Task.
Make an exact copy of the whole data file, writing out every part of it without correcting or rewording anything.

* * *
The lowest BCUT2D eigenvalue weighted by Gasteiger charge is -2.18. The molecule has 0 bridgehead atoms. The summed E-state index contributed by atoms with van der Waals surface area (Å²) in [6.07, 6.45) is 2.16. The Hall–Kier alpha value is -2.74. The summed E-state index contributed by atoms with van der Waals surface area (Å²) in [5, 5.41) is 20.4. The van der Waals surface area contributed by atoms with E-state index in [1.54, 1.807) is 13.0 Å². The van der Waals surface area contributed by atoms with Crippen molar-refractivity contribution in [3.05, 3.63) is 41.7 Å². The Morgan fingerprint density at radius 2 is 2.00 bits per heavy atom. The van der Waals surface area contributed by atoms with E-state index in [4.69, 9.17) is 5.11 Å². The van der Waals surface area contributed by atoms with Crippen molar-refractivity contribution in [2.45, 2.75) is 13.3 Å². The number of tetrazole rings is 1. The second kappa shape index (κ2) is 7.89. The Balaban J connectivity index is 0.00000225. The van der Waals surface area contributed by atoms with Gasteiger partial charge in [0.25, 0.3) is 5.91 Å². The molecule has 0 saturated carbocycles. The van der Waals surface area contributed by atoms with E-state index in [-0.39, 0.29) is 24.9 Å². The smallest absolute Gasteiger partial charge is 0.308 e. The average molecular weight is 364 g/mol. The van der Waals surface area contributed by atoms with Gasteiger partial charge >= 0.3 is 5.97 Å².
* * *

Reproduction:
The lowest BCUT2D eigenvalue weighted by Gasteiger charge is -2.18. The molecule has 0 bridgehead atoms. The summed E-state index contributed by atoms with van der Waals surface area (Å²) in [6.07, 6.45) is 2.16. The Hall–Kier alpha value is -2.74. The summed E-state index contributed by atoms with van der Waals surface area (Å²) in [5, 5.41) is 20.4. The van der Waals surface area contributed by atoms with E-state index in [1.54, 1.807) is 13.0 Å². The van der Waals surface area contributed by atoms with Crippen molar-refractivity contribution in [3.05, 3.63) is 41.7 Å². The Morgan fingerprint density at radius 2 is 2.00 bits per heavy atom. The van der Waals surface area contributed by atoms with E-state index in [4.69, 9.17) is 5.11 Å². The van der Waals surface area contributed by atoms with Crippen molar-refractivity contribution in [2.45, 2.75) is 13.3 Å². The number of tetrazole rings is 1. The second kappa shape index (κ2) is 7.89. The Balaban J connectivity index is 0.00000225. The van der Waals surface area contributed by atoms with Gasteiger partial charge in [0.25, 0.3) is 5.91 Å². The molecule has 0 saturated carbocycles. The van der Waals surface area contributed by atoms with E-state index in [-0.39, 0.29) is 24.9 Å². The smallest absolute Gasteiger partial charge is 0.308 e. The average molecular weight is 364 g/mol. The van der Waals surface area contributed by atoms with Gasteiger partial charge >= 0.3 is 5.97 Å².